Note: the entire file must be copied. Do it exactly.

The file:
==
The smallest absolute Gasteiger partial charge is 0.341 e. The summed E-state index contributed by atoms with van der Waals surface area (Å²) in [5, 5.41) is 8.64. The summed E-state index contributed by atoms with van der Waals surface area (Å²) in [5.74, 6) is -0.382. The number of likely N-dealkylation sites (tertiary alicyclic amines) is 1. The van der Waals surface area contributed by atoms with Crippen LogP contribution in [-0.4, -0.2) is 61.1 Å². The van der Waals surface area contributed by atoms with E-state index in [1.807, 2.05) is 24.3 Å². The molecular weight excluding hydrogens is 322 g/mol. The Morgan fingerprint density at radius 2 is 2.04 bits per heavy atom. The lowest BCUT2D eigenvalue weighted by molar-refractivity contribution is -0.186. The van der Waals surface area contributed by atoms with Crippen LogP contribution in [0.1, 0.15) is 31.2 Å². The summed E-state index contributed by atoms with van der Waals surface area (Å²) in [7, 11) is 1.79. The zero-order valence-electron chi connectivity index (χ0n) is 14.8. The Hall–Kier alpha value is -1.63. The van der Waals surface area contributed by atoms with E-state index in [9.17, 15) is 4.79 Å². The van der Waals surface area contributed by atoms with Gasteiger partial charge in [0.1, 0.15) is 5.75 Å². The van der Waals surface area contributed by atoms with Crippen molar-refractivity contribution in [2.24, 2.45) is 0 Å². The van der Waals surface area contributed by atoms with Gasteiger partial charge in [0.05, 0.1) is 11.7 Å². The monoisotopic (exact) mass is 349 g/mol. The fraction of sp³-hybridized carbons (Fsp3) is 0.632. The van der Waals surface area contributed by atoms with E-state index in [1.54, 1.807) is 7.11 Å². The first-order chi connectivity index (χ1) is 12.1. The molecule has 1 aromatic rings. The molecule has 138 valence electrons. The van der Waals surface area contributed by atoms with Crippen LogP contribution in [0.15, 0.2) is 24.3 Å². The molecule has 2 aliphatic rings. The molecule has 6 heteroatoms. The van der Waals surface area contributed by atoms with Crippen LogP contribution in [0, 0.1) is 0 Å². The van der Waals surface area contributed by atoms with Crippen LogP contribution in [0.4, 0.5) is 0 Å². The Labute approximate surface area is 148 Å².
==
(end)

The smallest absolute Gasteiger partial charge is 0.341 e. The summed E-state index contributed by atoms with van der Waals surface area (Å²) in [5, 5.41) is 8.64. The summed E-state index contributed by atoms with van der Waals surface area (Å²) in [5.74, 6) is -0.382. The number of likely N-dealkylation sites (tertiary alicyclic amines) is 1. The van der Waals surface area contributed by atoms with Crippen LogP contribution in [-0.4, -0.2) is 61.1 Å². The van der Waals surface area contributed by atoms with E-state index in [1.807, 2.05) is 24.3 Å². The molecular weight excluding hydrogens is 322 g/mol. The Morgan fingerprint density at radius 2 is 2.04 bits per heavy atom. The lowest BCUT2D eigenvalue weighted by molar-refractivity contribution is -0.186. The van der Waals surface area contributed by atoms with Crippen LogP contribution in [0.1, 0.15) is 31.2 Å². The summed E-state index contributed by atoms with van der Waals surface area (Å²) in [7, 11) is 1.79. The zero-order valence-electron chi connectivity index (χ0n) is 14.8. The Hall–Kier alpha value is -1.63. The van der Waals surface area contributed by atoms with E-state index in [9.17, 15) is 4.79 Å². The van der Waals surface area contributed by atoms with Gasteiger partial charge in [0.1, 0.15) is 5.75 Å². The van der Waals surface area contributed by atoms with Crippen molar-refractivity contribution in [2.24, 2.45) is 0 Å². The van der Waals surface area contributed by atoms with Gasteiger partial charge in [0.05, 0.1) is 11.7 Å². The monoisotopic (exact) mass is 349 g/mol. The fraction of sp³-hybridized carbons (Fsp3) is 0.632. The van der Waals surface area contributed by atoms with E-state index in [1.54, 1.807) is 7.11 Å². The first-order chi connectivity index (χ1) is 12.1. The molecule has 1 aromatic rings. The molecule has 138 valence electrons. The van der Waals surface area contributed by atoms with Crippen LogP contribution in [0.15, 0.2) is 24.3 Å². The molecule has 2 aliphatic rings. The molecule has 6 heteroatoms. The van der Waals surface area contributed by atoms with Crippen LogP contribution in [0, 0.1) is 0 Å². The van der Waals surface area contributed by atoms with Crippen LogP contribution in [0.4, 0.5) is 0 Å². The Labute approximate surface area is 148 Å².